The Courtyard is adjacent to a spectacular approximately 1.5 acre walled garden which is is both fascinating and beautiful. The stone arch entrance is captivating due to the draping canopy of wisteria cascading over the gates. The fertile Irish soil encourages a plentiful harvest of fruits and vegetables in the garden every year. Bordered by dense shrubbery, the gardens include variations of vegetable and fruit species such as peach, pear, apple, cherries, blackberries, currants, gooseberries, and raspberries, all wonderfully presented. A quaint greenhouse provides a space of quiet reflection and allows for the growing of exotic fruit and vegetables such as melons and chilli.
The picturesque village of Castletownroche, Co. Cork winds around the perimeter of Blackwater Castle. The village supplies locals with the necessities including a post office, pharmacy, hairdressers, small supermarket, petrol station, pubs and takeaways.
Being surrounded by mature woodland and positioned at the end of a 350m long driveway, the property is very private despite being so close to the village centre.
The castle is on the N72, equidistant between Mallow and Fermoy, two thriving market towns in Cork. It will take an approx. 15 minute drive to Mallow Golf Club and Mallow Town, where there is a wide range of shops, caf s, bars and restaurants as well as national, primary and secondary schools. There is a wide range of sporting activities available in the area, from golfing to fishing, horse riding and racing to hill walking, as well as football, rugby and GAA. The train station at Mallow is on the main line between Dublin and Cork on the N72, while national routes link with the motorway network at the M8 junction, just under twenty minutes drive away. Blackwater Castle is both an oasis of tranquillity, and an ideal base in this thriving part of Ireland.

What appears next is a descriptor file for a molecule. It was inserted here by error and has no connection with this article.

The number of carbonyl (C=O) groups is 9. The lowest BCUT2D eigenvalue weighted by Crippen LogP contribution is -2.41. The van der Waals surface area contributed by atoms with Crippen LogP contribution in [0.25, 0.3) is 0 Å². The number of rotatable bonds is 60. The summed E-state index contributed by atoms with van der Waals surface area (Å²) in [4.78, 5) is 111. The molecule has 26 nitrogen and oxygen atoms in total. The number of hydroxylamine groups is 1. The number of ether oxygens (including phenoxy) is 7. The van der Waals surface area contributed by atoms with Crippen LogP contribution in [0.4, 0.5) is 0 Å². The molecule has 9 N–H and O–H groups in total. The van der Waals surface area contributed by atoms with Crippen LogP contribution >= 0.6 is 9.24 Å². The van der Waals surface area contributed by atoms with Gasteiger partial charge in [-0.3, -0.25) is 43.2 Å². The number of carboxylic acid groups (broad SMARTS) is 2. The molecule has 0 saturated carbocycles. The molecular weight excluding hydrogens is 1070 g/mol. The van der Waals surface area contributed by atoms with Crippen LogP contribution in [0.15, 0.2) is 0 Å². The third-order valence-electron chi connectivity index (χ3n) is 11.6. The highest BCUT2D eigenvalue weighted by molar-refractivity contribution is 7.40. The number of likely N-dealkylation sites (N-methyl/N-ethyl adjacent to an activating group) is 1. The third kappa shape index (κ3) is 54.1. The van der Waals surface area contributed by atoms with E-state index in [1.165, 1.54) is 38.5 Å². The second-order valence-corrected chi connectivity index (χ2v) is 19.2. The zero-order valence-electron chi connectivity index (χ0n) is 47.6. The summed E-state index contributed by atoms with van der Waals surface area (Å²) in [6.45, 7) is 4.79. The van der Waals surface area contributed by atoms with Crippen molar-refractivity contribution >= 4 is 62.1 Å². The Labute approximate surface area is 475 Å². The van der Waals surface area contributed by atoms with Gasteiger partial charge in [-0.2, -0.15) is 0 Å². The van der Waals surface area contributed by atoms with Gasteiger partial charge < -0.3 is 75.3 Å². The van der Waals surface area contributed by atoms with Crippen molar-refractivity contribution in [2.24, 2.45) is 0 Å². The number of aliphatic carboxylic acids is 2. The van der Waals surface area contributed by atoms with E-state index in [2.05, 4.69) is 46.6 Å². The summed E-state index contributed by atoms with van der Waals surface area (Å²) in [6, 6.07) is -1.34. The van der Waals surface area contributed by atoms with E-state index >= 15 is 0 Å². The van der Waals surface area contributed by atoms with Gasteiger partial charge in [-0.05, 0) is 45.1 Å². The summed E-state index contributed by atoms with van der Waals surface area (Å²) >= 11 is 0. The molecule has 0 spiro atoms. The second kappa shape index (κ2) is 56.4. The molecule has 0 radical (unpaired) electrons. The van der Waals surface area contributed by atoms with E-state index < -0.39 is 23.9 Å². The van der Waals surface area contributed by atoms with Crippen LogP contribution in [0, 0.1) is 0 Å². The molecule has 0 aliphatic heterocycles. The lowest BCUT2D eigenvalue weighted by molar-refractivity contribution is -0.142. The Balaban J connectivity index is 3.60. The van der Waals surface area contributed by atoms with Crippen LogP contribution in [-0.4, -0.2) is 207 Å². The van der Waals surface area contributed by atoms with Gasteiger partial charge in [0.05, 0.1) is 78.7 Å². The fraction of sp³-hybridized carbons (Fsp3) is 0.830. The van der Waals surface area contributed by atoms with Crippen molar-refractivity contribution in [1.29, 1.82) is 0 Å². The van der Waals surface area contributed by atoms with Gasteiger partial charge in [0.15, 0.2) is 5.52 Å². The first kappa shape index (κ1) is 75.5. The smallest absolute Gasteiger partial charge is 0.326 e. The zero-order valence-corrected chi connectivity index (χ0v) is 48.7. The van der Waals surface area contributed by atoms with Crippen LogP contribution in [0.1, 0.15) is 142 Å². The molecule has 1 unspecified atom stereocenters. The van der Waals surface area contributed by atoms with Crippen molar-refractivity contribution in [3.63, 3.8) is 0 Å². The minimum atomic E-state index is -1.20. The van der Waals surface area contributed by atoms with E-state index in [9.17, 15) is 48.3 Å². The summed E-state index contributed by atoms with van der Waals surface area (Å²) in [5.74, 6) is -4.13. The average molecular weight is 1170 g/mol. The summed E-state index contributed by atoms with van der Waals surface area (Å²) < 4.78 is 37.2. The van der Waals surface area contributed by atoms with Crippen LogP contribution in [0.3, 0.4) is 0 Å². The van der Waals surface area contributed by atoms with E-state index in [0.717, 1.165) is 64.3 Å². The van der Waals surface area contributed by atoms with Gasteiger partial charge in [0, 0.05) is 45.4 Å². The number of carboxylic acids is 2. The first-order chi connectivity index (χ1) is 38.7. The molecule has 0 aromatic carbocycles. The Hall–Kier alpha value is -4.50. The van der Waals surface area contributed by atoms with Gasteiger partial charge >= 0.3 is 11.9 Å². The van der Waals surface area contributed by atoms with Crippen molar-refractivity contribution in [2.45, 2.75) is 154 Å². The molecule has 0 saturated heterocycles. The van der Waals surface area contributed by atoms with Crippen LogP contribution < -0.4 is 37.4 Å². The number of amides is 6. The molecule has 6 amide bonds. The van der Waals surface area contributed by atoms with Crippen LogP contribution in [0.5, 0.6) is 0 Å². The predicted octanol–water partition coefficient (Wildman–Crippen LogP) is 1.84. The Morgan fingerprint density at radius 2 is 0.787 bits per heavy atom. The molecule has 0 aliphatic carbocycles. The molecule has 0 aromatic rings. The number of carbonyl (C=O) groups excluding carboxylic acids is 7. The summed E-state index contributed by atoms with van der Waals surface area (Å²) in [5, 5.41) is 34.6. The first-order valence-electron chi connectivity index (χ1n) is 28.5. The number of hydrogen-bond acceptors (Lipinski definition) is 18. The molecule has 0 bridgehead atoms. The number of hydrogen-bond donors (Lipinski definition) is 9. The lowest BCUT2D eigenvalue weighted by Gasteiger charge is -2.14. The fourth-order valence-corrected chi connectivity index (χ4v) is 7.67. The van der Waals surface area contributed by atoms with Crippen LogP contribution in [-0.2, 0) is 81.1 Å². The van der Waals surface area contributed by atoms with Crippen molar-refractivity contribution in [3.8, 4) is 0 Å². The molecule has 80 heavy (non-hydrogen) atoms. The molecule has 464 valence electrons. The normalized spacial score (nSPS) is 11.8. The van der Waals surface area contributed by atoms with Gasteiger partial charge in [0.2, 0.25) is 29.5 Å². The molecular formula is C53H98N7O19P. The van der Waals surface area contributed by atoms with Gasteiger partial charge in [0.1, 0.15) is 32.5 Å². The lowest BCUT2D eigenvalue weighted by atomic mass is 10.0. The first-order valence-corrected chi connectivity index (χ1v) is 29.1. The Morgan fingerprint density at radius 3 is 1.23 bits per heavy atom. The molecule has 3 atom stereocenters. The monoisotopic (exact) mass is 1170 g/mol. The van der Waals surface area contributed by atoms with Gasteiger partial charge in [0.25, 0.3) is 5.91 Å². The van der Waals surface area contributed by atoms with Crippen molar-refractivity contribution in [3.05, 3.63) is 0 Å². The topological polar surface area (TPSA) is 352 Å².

500m – Castletownroche, within walking distance.
16km – Mallow
16km – Fermoy
42km – Cork City
54km – Cork International Airport
73km – Limerick City
96km – Shannon International Airport
237km – Dublin City
242km – Dublin International Airport
– Well Water
– Septic Tanks Natural Spring plumbed directly into castle supply (with backup connection to the mains supply)
– Mains Electricity
– Fire hydrant connection
– Gas fired boiler with heat pump